Legislation was passed this past year in the Illinois state government in regards to transparency and disclosure for animal shelters, animal care and control agencies, and pet stores. The legislation amends the Animal Welfare Act to strengthen disclosure requirements on all dogs or cats made available for adoption or sale in the state.
Pet stores will now be accountable for providing the following information for each animal: the breed, age, date of birth, sex, color, the medical history, all fees and charges, the name/address of the breeder, the breeder’s license number, any known congenital diseases or hereditary diseases of the parents or offspring, and the sire and dam information along with their department of agriculture license number. The purchaser needs to sign a disclosure that states the above information was disclosed.
Sadly, many people purchase their pets from breeders through pet stores, often unknowingly, resulting in a lack of knowledge about how or where their beloved pet originated. Not only do pet stores acquire their puppies from puppy mills, but often breeders do as well — the same goes for cats. This legislation will help shed light on the inhumane practices of large breeding mills, and likewise put pressure on pet stores to make more humane decisions about the animals they acquire and put up for sale.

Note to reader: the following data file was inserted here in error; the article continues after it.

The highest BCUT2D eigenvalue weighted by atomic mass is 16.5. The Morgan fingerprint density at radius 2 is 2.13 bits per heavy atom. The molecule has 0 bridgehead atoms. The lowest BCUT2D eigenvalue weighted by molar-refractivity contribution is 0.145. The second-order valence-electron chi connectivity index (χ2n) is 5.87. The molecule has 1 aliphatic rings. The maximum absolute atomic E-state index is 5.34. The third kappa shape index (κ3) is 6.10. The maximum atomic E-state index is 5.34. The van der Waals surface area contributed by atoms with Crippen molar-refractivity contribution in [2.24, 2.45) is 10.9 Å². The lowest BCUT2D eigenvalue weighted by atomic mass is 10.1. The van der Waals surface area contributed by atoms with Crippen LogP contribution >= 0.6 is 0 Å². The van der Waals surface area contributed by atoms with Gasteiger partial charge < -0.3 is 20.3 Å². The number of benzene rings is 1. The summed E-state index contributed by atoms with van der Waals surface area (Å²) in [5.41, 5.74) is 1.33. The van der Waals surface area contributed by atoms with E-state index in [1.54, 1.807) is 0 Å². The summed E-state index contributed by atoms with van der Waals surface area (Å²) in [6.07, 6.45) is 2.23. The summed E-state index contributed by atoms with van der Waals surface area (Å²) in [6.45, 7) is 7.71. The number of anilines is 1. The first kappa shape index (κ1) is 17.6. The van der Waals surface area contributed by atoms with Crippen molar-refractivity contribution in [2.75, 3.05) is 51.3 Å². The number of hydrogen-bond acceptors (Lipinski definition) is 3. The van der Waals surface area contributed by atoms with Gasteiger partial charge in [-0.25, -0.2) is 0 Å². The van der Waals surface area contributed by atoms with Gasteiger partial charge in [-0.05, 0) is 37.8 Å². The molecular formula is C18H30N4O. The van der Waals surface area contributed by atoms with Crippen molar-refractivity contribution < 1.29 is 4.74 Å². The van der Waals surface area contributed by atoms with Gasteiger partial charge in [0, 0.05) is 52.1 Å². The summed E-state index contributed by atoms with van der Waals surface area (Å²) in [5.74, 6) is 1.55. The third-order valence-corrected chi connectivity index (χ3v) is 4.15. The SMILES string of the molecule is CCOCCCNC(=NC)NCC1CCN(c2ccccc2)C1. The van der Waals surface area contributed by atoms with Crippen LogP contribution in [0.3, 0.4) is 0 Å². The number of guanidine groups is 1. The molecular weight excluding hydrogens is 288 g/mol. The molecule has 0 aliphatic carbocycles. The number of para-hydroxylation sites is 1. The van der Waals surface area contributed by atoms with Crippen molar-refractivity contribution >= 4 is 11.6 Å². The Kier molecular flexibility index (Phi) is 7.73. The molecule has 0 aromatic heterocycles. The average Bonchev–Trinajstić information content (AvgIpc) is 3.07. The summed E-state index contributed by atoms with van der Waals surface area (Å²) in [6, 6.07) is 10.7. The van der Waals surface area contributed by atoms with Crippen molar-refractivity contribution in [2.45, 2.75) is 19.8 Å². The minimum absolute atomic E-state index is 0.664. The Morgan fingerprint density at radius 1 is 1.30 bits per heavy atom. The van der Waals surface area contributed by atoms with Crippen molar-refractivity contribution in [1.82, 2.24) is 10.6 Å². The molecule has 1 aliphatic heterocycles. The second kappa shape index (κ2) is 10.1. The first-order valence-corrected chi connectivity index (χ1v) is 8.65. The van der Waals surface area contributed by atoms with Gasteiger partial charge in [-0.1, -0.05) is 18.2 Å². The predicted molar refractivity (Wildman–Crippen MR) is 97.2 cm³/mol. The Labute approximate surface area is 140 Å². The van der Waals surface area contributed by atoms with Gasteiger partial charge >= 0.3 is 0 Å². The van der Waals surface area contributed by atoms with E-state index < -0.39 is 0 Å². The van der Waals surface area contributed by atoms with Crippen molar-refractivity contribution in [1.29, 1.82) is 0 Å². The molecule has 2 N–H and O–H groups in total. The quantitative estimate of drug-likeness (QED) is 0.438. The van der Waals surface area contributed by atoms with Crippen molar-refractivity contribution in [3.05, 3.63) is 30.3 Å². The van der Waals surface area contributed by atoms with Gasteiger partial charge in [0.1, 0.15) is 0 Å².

Pet stores, however, are not the only problem when it comes to inhumane breeding practices. Animal control facilities, and even animal shelters, do not always follow the best policies in the interest of the animals they house. Thankfully, this bill does not just affect pet stores and breeders; it also affects humane societies, animal control facilities, and animal shelters. Each of these places must likewise keep up-to-date medical records on animals, where they come from, why they ended up there (such as found stray), the breed, age, date of birth, sex, color, the adoption fee and charges, and their department of agriculture license number. The adopter needs to sign a disclosure that states the above information was disclosed. In a day and age where too many facilities like puppy mills and animal shelters improperly use the terminology of no-kill, this legislation takes an incredibly progressive step within animal welfare to help keep our companion friends safe.
This legislation does indeed put more responsibility on the breeder and seller, but the adopters/buyers have an integral role to make sure this legislation has its intended effect. If pet owners look the other way and do not speak up about these inhumane practices, they will only continue. The consumers that purchase cats and dogs that came from these breeders fuel the business — knowingly or unknowingly — so become informed; effective Jan. 1, it will be much easier to do so.